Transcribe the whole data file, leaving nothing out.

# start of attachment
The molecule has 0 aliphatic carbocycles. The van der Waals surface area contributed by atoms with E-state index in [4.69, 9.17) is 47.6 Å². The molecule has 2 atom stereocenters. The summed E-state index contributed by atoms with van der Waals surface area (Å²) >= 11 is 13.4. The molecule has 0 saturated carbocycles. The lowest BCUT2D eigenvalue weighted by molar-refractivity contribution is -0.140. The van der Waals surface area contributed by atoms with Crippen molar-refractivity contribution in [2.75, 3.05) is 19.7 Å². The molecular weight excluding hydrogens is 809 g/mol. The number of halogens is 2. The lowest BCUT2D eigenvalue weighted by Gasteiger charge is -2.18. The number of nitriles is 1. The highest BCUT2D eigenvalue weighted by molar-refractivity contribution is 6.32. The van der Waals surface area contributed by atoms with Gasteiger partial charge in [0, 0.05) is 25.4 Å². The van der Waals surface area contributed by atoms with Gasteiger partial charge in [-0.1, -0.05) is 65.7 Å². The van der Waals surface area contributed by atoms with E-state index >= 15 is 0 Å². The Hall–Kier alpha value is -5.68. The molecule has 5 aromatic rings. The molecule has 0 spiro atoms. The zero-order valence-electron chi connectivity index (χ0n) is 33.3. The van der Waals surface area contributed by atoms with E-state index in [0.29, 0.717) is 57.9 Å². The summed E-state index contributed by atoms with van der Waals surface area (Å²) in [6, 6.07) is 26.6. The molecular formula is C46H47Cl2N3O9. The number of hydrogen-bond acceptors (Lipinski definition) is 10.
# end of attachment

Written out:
The molecule has 0 aliphatic carbocycles. The van der Waals surface area contributed by atoms with E-state index in [4.69, 9.17) is 47.6 Å². The molecule has 2 atom stereocenters. The summed E-state index contributed by atoms with van der Waals surface area (Å²) >= 11 is 13.4. The molecule has 0 saturated carbocycles. The lowest BCUT2D eigenvalue weighted by molar-refractivity contribution is -0.140. The van der Waals surface area contributed by atoms with Crippen molar-refractivity contribution in [2.75, 3.05) is 19.7 Å². The molecular weight excluding hydrogens is 809 g/mol. The number of halogens is 2. The lowest BCUT2D eigenvalue weighted by Gasteiger charge is -2.18. The number of nitriles is 1. The highest BCUT2D eigenvalue weighted by molar-refractivity contribution is 6.32. The van der Waals surface area contributed by atoms with Gasteiger partial charge in [0, 0.05) is 25.4 Å². The van der Waals surface area contributed by atoms with Gasteiger partial charge in [-0.1, -0.05) is 65.7 Å². The van der Waals surface area contributed by atoms with E-state index >= 15 is 0 Å². The Hall–Kier alpha value is -5.68. The molecule has 5 aromatic rings. The molecule has 0 spiro atoms. The zero-order valence-electron chi connectivity index (χ0n) is 33.3. The van der Waals surface area contributed by atoms with E-state index in [0.29, 0.717) is 57.9 Å². The summed E-state index contributed by atoms with van der Waals surface area (Å²) in [6, 6.07) is 26.6. The molecular formula is C46H47Cl2N3O9. The number of hydrogen-bond acceptors (Lipinski definition) is 10.